Pratham, an education NGO based in Mumbai, recently facilitated and led a nation-wide survey on the status of education. This was not an elaborate survey but one that stuck to the basics: standard 2 competencies in language and math were tested for all children in the 6-14 years age group; schools were checked for pupil-teacher ratios (PTR) and basic infrastructure. The entire exercise was conducted by a total of 776 NGOs and institutions from all over the country, and published in the First Annual Survey of Education Report. This is no small feat, in an environment where political coalitions of a handful of parties find it hard to work together for progress.

It should both numb us and excite us that we have nearly 190 million children in the 6-14 years age group. What is exciting about this number is the tremendous human resources we have access to if we are able to train and tap this huge pool of young citizens; on the other hand what is numbing is that any statistic beyond this tells you that our problems are in the many millions. What do I mean? ASER says that 51.9% of children cannot read Standard 2 level material – this means 98 million children need remedial help in language. ASER says that 65.5% of the children cannot do division – this means that 124 million need remedial help in arithmetic. How we hope to do this by 2010 - when the mandate of Sarva Shiksha Abhiyan ends?

Still, an exercise like ASER offers some hope too. What gets measured gets done - this is an old adage that can serve us best here. ASER has taken the first step and measured the problems we face. Understanding the hurdles we face in concrete terms should now allow us to do something about them.

ASER tells us that enrolment in schools is a whopping 93.4%, which in real terms means 12.5 million children - equal to over half the population of Australia - are not in school.

 •  A citizens' audit of education
 •  Series: Lens on Education
 •  "My name is Minu Bora"
 •  ASER findings (63 Kb, PDF).

But what? It is clear that governments alone cannot make the necessary transformation of our education landscape happen – high enrolment numbers have only very recently been achieved in many states, and this is just the first step. Unless civil society steps in to help and supplement the government's efforts, we will not be able to show progress in our children's learning abilities. Which means that just like ASER managed to pull together 776 NGOs, we must be able to pull together a coalition of many institutions and agree with the government on a common framework of supplementing school efforts so that children are able to be proficient in language and math.

There are some examples of these, including at Pratham; for example, the Accelerated Learning Programmes pioneered by Pratham have been tested successfully with thousands of children all over the country. Such proven solutions for enhancing learning could be implemented right away.

Implementation of innovative programs on a larger scale should also be tied to yardsticks to measure progress in public education. We need to set our goals for every year until the goal of ensuring that all children are in school and learning well is met. Such yardsticks should be in the form of acceptable outcomes for all children. The data from the first ASER suggests that mere enrolment is no guarantee of good outcomes, and our measures of success should therefore be more precisely tied to children's capabilities acquired through schooling. Some examples of these are that children should be:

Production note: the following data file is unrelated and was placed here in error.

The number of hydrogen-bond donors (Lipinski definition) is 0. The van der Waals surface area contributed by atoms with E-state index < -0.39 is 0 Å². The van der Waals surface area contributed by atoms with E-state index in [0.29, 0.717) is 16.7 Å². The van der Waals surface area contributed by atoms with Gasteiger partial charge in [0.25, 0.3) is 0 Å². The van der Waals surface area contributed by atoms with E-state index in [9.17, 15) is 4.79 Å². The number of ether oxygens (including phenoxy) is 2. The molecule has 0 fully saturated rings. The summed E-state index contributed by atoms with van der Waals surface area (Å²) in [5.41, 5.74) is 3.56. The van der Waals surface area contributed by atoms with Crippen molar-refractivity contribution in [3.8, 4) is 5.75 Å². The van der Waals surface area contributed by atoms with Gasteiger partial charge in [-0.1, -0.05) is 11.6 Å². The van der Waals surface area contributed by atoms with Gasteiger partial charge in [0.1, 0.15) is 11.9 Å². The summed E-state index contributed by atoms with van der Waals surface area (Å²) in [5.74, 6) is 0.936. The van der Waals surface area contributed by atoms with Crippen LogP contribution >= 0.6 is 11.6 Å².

• able to read, write, and do basic arithmetic by Standard 3.
  • able to write in their first language
  • able to comprehend unfamiliar texts
  • aware of basic health and sanitation issues.

Other similar criteria can also be developed; this is absolutely necessary to ensure that our efforts at tackling illiteracy are meaningful. Between the Central government and State governments, we spend about Rs.60,000 crores every year on elementary education. Once such goals - and criteria to measure progress towards the goals - are set, we can calculate our returns on the investments made each year. Without such measurement enormous sums of money will continue to be spent each year - in some areas there is more money spent per child in government schools than even private schools! - and yet the outcomes will remain abysmal. Only when there is accountability in the system in the form of measured outcomes corresponding to expenditure, will reforms truly be achieved.

Reforms in education are certainly necessary on a massive scale, but these are not necessarily complex. It does, however, require a different mindset – education ministries at the Centre and States must begin to believe in the power of citizen participation in the management and operations of schools. School managements, as well as parents must be provided a strong sense of ownership in the education system; if this happens we could see a quick reversal of fortunes. We do not need committees that will spend weeks and months to arrive at well-known lists of problems and predictable recommendations. What we need is a slogan-like approach - Just Do It - that makes school managements responsible for the performance of the children, and holds them accountable to outcomes through strong parental participation. An objective set of criteria to measure performance will benefit this process, and get it rolling.

ASER will be back at the same time next year to repeat its measurements. What can we expect to see next year, and every subsequent year until 2010. Will we be able to say each year - with demonstrable progress indicated in the measurements - that our children are able to read and count better, and that the Millennium Development Goal of ensuring meaningful universal education will be met?